The bottom line I would tell you, whether or not we have those symbols hanging on our walls, or whatever, does not detract in any way from a chief master sergeantís ability to lead the enlisted force of our Air Force.
So, I would say the focus is put on Chiefs as leaders and not on the symbols that we associated with it.
CMSGT Redmon: As Chief Bishop said, chief master sergeants in the Air Force are leaders as the American Indian chiefs. The challenge was making sure those lines werenít blurred. In some tribes in the US it was very offensive to have non-Indians wear the costume or wear the headdress. Rightfully so, because they didnít earn it. In other tribes it wasnít so much an issue for them.
So the Air Force took the high road and I agree with it. Weíre not in a position to offend people. The only people we need to offend are the ones that Chief Gilbert was talking about, the terrorists out there in the world, and we can offend them all day long. But, we donít offend the people in our own nation. We donít offend where we came from. We donít offend the people that helped build this country and set us on our path. We canít be doing things like that. Itís wrong to our fellow Americans because weíre all Americans.
The stories about the headdresses and the drums was taking it way too far. Just like every endeavor it has a tendency to go too far if not kept in check. It got to the point where it needed to be kept in check and we needed to bring it back on line. It doesnít take away from what we as Chiefs in the United States Air Force do, nor does it take away from the American Indians with us not associating with those symbols any more.
CMSAF McKinley: Any other Chiefs want to make a comment on that?
CMSGT (inaudible): Just real briefly. I agree with both of my other Chiefs up here, but Iíll have to say, whatís wrong with the symbol that I wear on my sleeves? Thatís what I represent and Iím proud to wear them.
CMSAF McKinley: That question has already been popped up to me in my first couple of months on the job here and very simply, I have no plan, and Iíll go ahead and make it public right now, I have no plan on going back to the way it was. I want Chiefs to be recognized for the true professionals that they are and have no plans on going back and bringing back all the native American stuff. So, I think weíre on the right direction. Next question.
Question: Deborah Westmoreland, Lackland Air Force Base.
Secretary Wynne said something about a smart scholarship. I would like to know more about that, who our target audience is and what medium the Air Force is using to get the word out. Thank you.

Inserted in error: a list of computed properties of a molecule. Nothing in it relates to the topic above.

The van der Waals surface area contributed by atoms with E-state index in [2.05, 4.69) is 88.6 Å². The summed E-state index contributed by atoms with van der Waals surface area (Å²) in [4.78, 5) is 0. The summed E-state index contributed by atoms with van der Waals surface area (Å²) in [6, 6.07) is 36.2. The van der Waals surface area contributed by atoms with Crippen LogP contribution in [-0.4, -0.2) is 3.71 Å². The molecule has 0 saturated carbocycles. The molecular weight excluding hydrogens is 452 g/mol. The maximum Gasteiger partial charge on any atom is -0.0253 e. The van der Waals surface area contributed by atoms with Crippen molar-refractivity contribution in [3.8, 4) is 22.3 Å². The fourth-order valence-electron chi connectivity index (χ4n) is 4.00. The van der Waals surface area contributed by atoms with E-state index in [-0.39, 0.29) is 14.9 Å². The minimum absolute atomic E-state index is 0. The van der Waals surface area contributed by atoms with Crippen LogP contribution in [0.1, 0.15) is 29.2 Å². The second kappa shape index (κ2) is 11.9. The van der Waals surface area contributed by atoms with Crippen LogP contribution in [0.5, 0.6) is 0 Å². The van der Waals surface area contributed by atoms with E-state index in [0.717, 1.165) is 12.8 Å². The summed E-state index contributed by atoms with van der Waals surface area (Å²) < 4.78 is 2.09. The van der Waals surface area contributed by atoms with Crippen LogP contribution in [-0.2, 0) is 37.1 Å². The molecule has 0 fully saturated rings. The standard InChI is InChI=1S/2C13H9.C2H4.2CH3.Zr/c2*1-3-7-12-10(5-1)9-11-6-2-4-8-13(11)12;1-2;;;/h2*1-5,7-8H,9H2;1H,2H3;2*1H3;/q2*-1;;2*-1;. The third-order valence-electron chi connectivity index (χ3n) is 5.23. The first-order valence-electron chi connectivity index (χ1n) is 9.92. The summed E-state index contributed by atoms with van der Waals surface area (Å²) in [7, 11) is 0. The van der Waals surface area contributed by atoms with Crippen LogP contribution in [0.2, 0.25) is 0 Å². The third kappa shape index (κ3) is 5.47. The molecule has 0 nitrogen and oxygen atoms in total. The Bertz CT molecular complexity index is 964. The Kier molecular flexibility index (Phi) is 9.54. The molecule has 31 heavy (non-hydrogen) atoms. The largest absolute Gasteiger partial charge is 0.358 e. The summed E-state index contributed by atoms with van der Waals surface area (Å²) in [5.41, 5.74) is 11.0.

CMSAF McKinley: Does anybody know anything about that up here? I will research and we will get back to you. Colonel Boley?
Colonel Boley: Iím Colonel Boley. Iím commander of the College for Enlisted PME (Professional Military Education) and I can tell you there is an initiative that has the support of Chief McKinley thatís being led by my commander, General Lorenz, and that is to give college credit for enlisted PME and to hopefully come up with a program where a Bachelorís degree is within the real grasp of a senior NCO. Thatís almost a done deal. Weíre working those programs now and youíll see that come in the near term, within a year to two years.
When a Chief Master Sergeant gets ready to retire donít you think heís earned his Bachelorís degree by then with all the things that heís gone through, or she has gone through? The certification programs are looking at the different schools that weíve gone to and that weíve sent our senior enlisted to, actually all the way through, and weíre going to be able to come up, I believe, and so does General Lorenz and Chief McKinley, with a program where a Bachelorís degree will be within the grasp of a senior NCO.I hope that answered the question.
CMSAF McKinley: Thank you Colonel Boley. Actually, Iím going to work on that to see if we can have that not just for senior NCOs, but anybody that fulfills the requirements. But, thatís a great thing and I appreciate Colonel Boley and General Lorenz really working on a Bachelorís degree for enlisted personnel. Thatís going to be fantastic. Next question.
Question: Sergeant Davis from Hickam Air Force Base.
One of the questions I have is, Iím a dormitory manager right now. I know theyíre doing a lot of privatization in housing for the enlisted people who are married and such, but have they considered doing a broad, Air Force-wide dormitory privatization where they could improve the quality of life for the residents in the dorms as well?